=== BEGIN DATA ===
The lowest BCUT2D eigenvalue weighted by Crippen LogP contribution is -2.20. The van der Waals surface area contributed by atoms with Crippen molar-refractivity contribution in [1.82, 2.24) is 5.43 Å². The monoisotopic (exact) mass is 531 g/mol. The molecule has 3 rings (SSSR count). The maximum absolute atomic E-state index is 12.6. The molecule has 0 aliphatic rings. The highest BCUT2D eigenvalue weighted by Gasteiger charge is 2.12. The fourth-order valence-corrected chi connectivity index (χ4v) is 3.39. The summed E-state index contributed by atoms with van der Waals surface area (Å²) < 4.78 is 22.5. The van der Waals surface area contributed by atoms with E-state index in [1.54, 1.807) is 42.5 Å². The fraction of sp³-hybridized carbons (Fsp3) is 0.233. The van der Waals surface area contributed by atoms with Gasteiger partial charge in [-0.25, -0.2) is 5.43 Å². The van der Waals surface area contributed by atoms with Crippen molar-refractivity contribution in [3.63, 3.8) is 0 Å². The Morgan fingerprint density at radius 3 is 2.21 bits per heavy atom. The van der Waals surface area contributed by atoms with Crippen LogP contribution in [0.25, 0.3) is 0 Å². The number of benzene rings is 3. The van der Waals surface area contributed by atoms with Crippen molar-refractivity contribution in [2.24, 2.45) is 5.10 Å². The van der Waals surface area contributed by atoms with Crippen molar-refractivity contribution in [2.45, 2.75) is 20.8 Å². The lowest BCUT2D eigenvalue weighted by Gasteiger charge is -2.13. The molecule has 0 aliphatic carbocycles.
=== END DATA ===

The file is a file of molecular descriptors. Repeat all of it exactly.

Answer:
The lowest BCUT2D eigenvalue weighted by Crippen LogP contribution is -2.20. The van der Waals surface area contributed by atoms with Crippen molar-refractivity contribution in [1.82, 2.24) is 5.43 Å². The monoisotopic (exact) mass is 531 g/mol. The molecule has 3 rings (SSSR count). The maximum absolute atomic E-state index is 12.6. The molecule has 0 aliphatic rings. The highest BCUT2D eigenvalue weighted by Gasteiger charge is 2.12. The fourth-order valence-corrected chi connectivity index (χ4v) is 3.39. The summed E-state index contributed by atoms with van der Waals surface area (Å²) < 4.78 is 22.5. The van der Waals surface area contributed by atoms with E-state index in [1.54, 1.807) is 42.5 Å². The fraction of sp³-hybridized carbons (Fsp3) is 0.233. The van der Waals surface area contributed by atoms with Gasteiger partial charge in [-0.25, -0.2) is 5.43 Å². The van der Waals surface area contributed by atoms with Crippen molar-refractivity contribution in [3.63, 3.8) is 0 Å². The Morgan fingerprint density at radius 3 is 2.21 bits per heavy atom. The van der Waals surface area contributed by atoms with Crippen LogP contribution in [0.25, 0.3) is 0 Å². The number of benzene rings is 3. The van der Waals surface area contributed by atoms with Crippen molar-refractivity contribution in [2.24, 2.45) is 5.10 Å². The van der Waals surface area contributed by atoms with Crippen molar-refractivity contribution in [2.45, 2.75) is 20.8 Å². The lowest BCUT2D eigenvalue weighted by Gasteiger charge is -2.13. The molecule has 0 aliphatic carbocycles.